To start the shari you probably want your material to be around 1- 2cm thick. then start a very thin shari maybe a few mm wide. Lino cutting chisels ( available from art shops) are excellent for this fine work. creating a shari on both sides of the trunk like the top example will exaggerate the effect. You don't have to make the first shari a continuous strip at first, it may begin with a number of sharis that will later become joined. Then every year or two you widen the shari by a few mm or so. Soon the shari will begin to widen and will be a flat plate if dead wood with natural texture.

The tree below had its shari created by nature
IMG_5398-1.JPG
IMG_5399-1.JPG
Again if you look closely at the shari you begin to see hints of how it has grown in much the same manner, only instructed by nature. This is why most of the collected junipers have flat plate like sharied trunks, its merely a product of how the thin live veins grow and add new heartwood.

Re: How to grow good bonsai stock like the Japanese nurseries

Posted: May 22nd, 2009, 7:38 pm
by Jow
Re:cd`s I read somewhere that they tend to break during the layering process, but perhaps having 3 of them would solve this....

Re: How to grow good bonsai stock like the Japanese nurseries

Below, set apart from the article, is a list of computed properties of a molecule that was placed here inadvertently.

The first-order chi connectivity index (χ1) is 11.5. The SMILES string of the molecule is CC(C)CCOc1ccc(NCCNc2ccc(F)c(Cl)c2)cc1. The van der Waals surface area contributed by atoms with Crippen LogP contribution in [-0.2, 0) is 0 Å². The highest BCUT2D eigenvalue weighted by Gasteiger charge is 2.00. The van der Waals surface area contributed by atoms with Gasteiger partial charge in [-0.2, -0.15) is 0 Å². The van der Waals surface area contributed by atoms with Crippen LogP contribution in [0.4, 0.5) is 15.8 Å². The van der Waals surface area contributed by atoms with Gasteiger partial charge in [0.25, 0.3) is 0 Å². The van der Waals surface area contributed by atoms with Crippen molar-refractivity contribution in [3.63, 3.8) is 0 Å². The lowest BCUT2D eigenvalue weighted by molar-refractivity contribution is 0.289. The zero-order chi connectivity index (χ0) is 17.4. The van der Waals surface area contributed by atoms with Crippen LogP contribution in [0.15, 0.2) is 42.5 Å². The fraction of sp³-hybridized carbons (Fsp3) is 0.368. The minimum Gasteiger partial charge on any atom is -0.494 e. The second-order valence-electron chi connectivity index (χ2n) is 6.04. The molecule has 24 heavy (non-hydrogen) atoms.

Posted: May 22nd, 2009, 7:45 pm
by Bretts
I planted a few with cd's a couple of years back. Due to be checked this spring. I think they will have ended up cracking as Jow has stated.
I have a few ideas for this that is a slight adaption to the Bonsai4m article and Peter Adams in his Bonsai maples book.
I will elaborate soon.

Re: How to grow good bonsai stock like the Japanese nurseries

Posted: May 22nd, 2009, 10:21 pm
by kcpoole
At the School, we advocate using a ceramic tile instead of Cd.
Drill a hole in it, poke th tree thru and plant.

Easy to do and a tile will never break if you are careful. Once you cut the roots off under it you can even reuse them.

All you potter types should be able to make heaps easily too

Re: How to grow good bonsai stock like the Japanese nurseries

Posted: May 22nd, 2009, 10:35 pm
by anttal63
fantastic jow thanks heaps man!!! :D

Re: How to grow good bonsai stock like the Japanese nurseries

Posted: May 22nd, 2009, 11:12 pm
by Elias
Another great thread :D

I think if you want good stock you gotta start from scratch, it is a long term project and but I'm in no rush to create something outstanding. I began to create some trees with wild twist last year after reading a thread on another forum, I started by collecting a few trees here and there and now I have over 60 rooted cuttings mainly shimpaku and juniper horizontalis, they have all had lots of twisting and some I created small sharis. I hope to have at least around 100 by spring.